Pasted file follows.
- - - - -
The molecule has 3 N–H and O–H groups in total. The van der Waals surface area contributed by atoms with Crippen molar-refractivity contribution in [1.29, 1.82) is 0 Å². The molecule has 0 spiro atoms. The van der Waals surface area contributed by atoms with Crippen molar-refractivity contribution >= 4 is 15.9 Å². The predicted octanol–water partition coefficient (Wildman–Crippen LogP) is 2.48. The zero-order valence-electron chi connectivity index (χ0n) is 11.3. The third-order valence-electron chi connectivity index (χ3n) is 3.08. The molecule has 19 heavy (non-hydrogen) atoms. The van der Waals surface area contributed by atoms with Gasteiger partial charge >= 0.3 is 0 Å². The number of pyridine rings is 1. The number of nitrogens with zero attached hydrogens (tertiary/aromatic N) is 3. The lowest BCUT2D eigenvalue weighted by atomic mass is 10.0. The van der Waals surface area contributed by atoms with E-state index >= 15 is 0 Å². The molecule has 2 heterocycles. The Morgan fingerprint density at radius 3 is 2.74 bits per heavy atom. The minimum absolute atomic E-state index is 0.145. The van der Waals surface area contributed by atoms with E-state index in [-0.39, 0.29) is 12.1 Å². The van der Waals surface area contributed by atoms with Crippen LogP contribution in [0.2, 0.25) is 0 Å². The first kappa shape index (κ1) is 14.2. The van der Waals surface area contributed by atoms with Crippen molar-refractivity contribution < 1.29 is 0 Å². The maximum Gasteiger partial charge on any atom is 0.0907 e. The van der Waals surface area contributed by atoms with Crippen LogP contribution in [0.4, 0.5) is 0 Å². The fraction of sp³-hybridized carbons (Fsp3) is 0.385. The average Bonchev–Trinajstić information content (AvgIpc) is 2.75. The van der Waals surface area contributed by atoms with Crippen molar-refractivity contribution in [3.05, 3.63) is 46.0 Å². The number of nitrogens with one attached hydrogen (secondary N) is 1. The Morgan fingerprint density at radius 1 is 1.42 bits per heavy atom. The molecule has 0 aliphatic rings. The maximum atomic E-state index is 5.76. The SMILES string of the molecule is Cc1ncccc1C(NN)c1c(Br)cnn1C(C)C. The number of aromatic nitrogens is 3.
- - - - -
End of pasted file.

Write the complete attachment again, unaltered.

The molecule has 3 N–H and O–H groups in total. The van der Waals surface area contributed by atoms with Crippen molar-refractivity contribution in [1.29, 1.82) is 0 Å². The molecule has 0 spiro atoms. The van der Waals surface area contributed by atoms with Crippen molar-refractivity contribution >= 4 is 15.9 Å². The predicted octanol–water partition coefficient (Wildman–Crippen LogP) is 2.48. The zero-order valence-electron chi connectivity index (χ0n) is 11.3. The third-order valence-electron chi connectivity index (χ3n) is 3.08. The molecule has 19 heavy (non-hydrogen) atoms. The van der Waals surface area contributed by atoms with Gasteiger partial charge >= 0.3 is 0 Å². The number of pyridine rings is 1. The number of nitrogens with zero attached hydrogens (tertiary/aromatic N) is 3. The lowest BCUT2D eigenvalue weighted by atomic mass is 10.0. The van der Waals surface area contributed by atoms with E-state index >= 15 is 0 Å². The molecule has 2 heterocycles. The Morgan fingerprint density at radius 3 is 2.74 bits per heavy atom. The minimum absolute atomic E-state index is 0.145. The van der Waals surface area contributed by atoms with E-state index in [-0.39, 0.29) is 12.1 Å². The van der Waals surface area contributed by atoms with Crippen LogP contribution in [0.2, 0.25) is 0 Å². The first kappa shape index (κ1) is 14.2. The van der Waals surface area contributed by atoms with Crippen molar-refractivity contribution < 1.29 is 0 Å². The maximum Gasteiger partial charge on any atom is 0.0907 e. The van der Waals surface area contributed by atoms with Crippen LogP contribution in [0.4, 0.5) is 0 Å². The fraction of sp³-hybridized carbons (Fsp3) is 0.385. The average Bonchev–Trinajstić information content (AvgIpc) is 2.75. The van der Waals surface area contributed by atoms with Crippen molar-refractivity contribution in [3.05, 3.63) is 46.0 Å². The number of nitrogens with one attached hydrogen (secondary N) is 1. The Morgan fingerprint density at radius 1 is 1.42 bits per heavy atom. The molecule has 0 aliphatic rings. The maximum atomic E-state index is 5.76. The SMILES string of the molecule is Cc1ncccc1C(NN)c1c(Br)cnn1C(C)C. The number of aromatic nitrogens is 3.